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Overdose prevention

Drug overdoses can be accidental or on purpose. The amount of a drug needed to cause an overdose varies with the type of drug and the person taking it. Overdoses from prescription or over-the-counter (OTC) medicines, “street” drugs, and/or alcohol can be life threatening. Mixing certain medications or “street” drugs with alcohol can also kill.

Main Causes of Overdose

  • Injecting
  • Mixing drugs and alcohol
  • Using opiates when tolerance is low
  • Accidental overdose of prescribed medication

(National Treatment Agency)

Physical Symptoms of OD

  • Abnormal breathing
  • Slurred speech
  • Slow or rapid pulse
  • Low or elevated body temperature
  • Enlarged or small eye pupils
  • Heavy sweating
  • Delusions and/or hallucinations
  • Unconsciousness which may lead to coma

Overdose Prevention

  • Don’t mix drugs – mixing heroin with any other drug increases the risk of overdose
  • Prepare your own drugs so you know how strong you’ve made it and exactly what’s in it
  • Try to use familiar dealers so you know what drugs you are getting
  • Alcohol or depressants can increase the risk of OD if taken with heroin especially when injected
  • Never injected on your own – make sure others know what to do in an emergency.  Have an overdose plan with the people you get high with
  • Go easy after a break – heroin tolerance drops rapidly during a break in use (even just a couple of days)
  • Many overdoses happen when a person has experienced a period of abstinence.  This includes release from prison; the first five days have been identified as a particular risk period
  • Never take medication prescribed for someone else.  Keep medications in their original containers

Procedures in the event of OD

  • Don’t panic
  • Don’t just assume they’ll come around
  • Dial 999 and ask for an ambulance
  • Check their breathing / airways
  • Put them in the recovery position
  • Keep them warm, but not too hot
  • If someone has taken ecstasy, and you think they may have overheated, make sure they have plenty of cool, fresh air and remove any excess clothing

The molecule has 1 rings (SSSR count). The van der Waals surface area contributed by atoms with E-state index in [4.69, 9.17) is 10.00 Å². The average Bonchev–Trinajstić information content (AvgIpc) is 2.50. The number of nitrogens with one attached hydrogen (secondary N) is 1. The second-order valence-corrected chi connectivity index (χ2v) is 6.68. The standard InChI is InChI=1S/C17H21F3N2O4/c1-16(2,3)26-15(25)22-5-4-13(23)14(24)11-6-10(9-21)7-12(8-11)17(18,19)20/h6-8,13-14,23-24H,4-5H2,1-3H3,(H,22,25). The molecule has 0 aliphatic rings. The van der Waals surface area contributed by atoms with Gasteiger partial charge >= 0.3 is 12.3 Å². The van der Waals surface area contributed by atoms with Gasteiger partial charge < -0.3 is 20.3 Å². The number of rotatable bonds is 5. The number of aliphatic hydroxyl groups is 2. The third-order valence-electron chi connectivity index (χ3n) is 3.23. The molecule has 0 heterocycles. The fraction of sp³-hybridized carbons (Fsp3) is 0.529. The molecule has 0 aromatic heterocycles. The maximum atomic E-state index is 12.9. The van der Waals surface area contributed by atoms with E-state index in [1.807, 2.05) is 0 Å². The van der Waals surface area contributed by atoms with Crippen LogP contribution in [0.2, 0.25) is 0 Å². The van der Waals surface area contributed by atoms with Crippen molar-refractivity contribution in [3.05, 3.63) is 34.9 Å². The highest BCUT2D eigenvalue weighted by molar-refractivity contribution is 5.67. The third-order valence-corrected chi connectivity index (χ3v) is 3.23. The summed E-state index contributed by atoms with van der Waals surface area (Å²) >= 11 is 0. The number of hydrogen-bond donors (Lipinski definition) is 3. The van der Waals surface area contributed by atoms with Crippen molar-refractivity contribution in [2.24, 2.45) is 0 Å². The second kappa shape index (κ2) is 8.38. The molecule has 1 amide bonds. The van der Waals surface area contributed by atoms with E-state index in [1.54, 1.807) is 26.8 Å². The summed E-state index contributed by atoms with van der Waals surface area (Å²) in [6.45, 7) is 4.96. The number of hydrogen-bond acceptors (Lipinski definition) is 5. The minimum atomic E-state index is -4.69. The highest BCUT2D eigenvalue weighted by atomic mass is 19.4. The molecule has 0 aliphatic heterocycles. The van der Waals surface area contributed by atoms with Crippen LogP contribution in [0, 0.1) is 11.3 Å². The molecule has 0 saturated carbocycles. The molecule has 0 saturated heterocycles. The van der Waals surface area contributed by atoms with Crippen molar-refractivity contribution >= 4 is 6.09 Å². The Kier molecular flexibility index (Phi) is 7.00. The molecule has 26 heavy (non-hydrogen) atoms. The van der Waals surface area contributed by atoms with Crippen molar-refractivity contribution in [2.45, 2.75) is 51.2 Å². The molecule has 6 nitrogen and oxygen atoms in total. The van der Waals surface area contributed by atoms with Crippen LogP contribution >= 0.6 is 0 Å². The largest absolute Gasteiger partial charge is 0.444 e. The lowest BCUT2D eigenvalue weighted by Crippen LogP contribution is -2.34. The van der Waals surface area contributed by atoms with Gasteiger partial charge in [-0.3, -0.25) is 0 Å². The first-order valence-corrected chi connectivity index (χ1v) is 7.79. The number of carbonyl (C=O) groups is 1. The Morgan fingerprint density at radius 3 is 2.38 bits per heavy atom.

• Don’t give them anything to eat or drink
  • Stay with them till help arrives
  • If you know, tell the paramedic exactly what the person has taken 

Recovery Position

  • Open airway by tilting head back and lifting the chin
  • Straighten the legs
  • Place the arm nearest to you at right angles to their body
  • Pull the arm furthest from you across their chest and place the back of their hand against the cheek nearest to you
  • Get hold of the far leg, just above the knee, and pull it up, keeping the foot flat on the ground
  • Keep their hand pressed against the cheek and pull on the upper leg to roll them towards you, and onto their side
  • Tilt the head back to make sure they can breathe easily
  • Make sure that both the hip and the knee of the upper leg are bent at right angles

Ask at your local harm reduction service if they provide first aid courses, knowing what to do in an emergency does save lives.  There is a download of CPR procedures on hi which you can store on your mobile phone.  You should not assume that this is enough information to save a life.  Hi recommends that you attend a first aid course first, this download is there to help you remember the steps in an overdose situation.  

Naloxone

Naloxone is an opiate antagonist; this means it reverses the effects of opioids. It blocks the actions of opioid medicines such as morphine, diamorphine, codeine, pethidine, dextropropoxyphene and methadone.  This drug is widely used in A&E and ambulance services.  It is not possible to abuse Naloxone which means that it has no street value.  
Naloxone is used to treat respiratory depression caused by opioids. Opioids produce their effects by acting on opioid receptors in the brain and nervous system. Naloxone works by blocking these opioid receptors, thus stopping opioids from acting on them. This reverses the effects of the opioid.

Naloxone may be given by injection into a vein, muscle or under the skin, or via a drip into a vein (intravenous infusion).

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